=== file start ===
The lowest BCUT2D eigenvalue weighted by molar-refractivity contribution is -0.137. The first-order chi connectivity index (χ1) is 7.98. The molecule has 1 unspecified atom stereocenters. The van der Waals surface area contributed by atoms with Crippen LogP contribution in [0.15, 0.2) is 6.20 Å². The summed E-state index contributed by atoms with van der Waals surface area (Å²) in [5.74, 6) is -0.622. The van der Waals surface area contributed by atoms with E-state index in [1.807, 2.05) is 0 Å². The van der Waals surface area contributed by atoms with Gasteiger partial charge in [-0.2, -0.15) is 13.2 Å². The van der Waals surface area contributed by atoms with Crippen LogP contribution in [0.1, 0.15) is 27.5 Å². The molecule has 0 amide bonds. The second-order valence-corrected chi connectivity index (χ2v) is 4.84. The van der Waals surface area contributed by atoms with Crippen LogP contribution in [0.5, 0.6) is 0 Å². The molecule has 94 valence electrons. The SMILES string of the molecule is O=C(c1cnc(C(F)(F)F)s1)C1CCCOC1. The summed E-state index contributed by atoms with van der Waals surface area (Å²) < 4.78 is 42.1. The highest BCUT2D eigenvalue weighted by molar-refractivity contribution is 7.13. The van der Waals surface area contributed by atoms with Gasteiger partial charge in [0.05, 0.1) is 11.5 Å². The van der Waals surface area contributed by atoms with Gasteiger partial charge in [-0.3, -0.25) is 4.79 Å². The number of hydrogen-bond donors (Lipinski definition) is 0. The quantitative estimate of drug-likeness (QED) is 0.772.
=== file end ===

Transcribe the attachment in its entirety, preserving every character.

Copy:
The lowest BCUT2D eigenvalue weighted by molar-refractivity contribution is -0.137. The first-order chi connectivity index (χ1) is 7.98. The molecule has 1 unspecified atom stereocenters. The van der Waals surface area contributed by atoms with Crippen LogP contribution in [0.15, 0.2) is 6.20 Å². The summed E-state index contributed by atoms with van der Waals surface area (Å²) in [5.74, 6) is -0.622. The van der Waals surface area contributed by atoms with E-state index in [1.807, 2.05) is 0 Å². The van der Waals surface area contributed by atoms with Gasteiger partial charge in [-0.2, -0.15) is 13.2 Å². The van der Waals surface area contributed by atoms with Crippen LogP contribution in [0.1, 0.15) is 27.5 Å². The molecule has 0 amide bonds. The second-order valence-corrected chi connectivity index (χ2v) is 4.84. The van der Waals surface area contributed by atoms with Crippen LogP contribution in [0.5, 0.6) is 0 Å². The molecule has 94 valence electrons. The SMILES string of the molecule is O=C(c1cnc(C(F)(F)F)s1)C1CCCOC1. The summed E-state index contributed by atoms with van der Waals surface area (Å²) < 4.78 is 42.1. The highest BCUT2D eigenvalue weighted by molar-refractivity contribution is 7.13. The van der Waals surface area contributed by atoms with Gasteiger partial charge in [0.05, 0.1) is 11.5 Å². The van der Waals surface area contributed by atoms with Gasteiger partial charge in [-0.3, -0.25) is 4.79 Å². The number of hydrogen-bond donors (Lipinski definition) is 0. The quantitative estimate of drug-likeness (QED) is 0.772.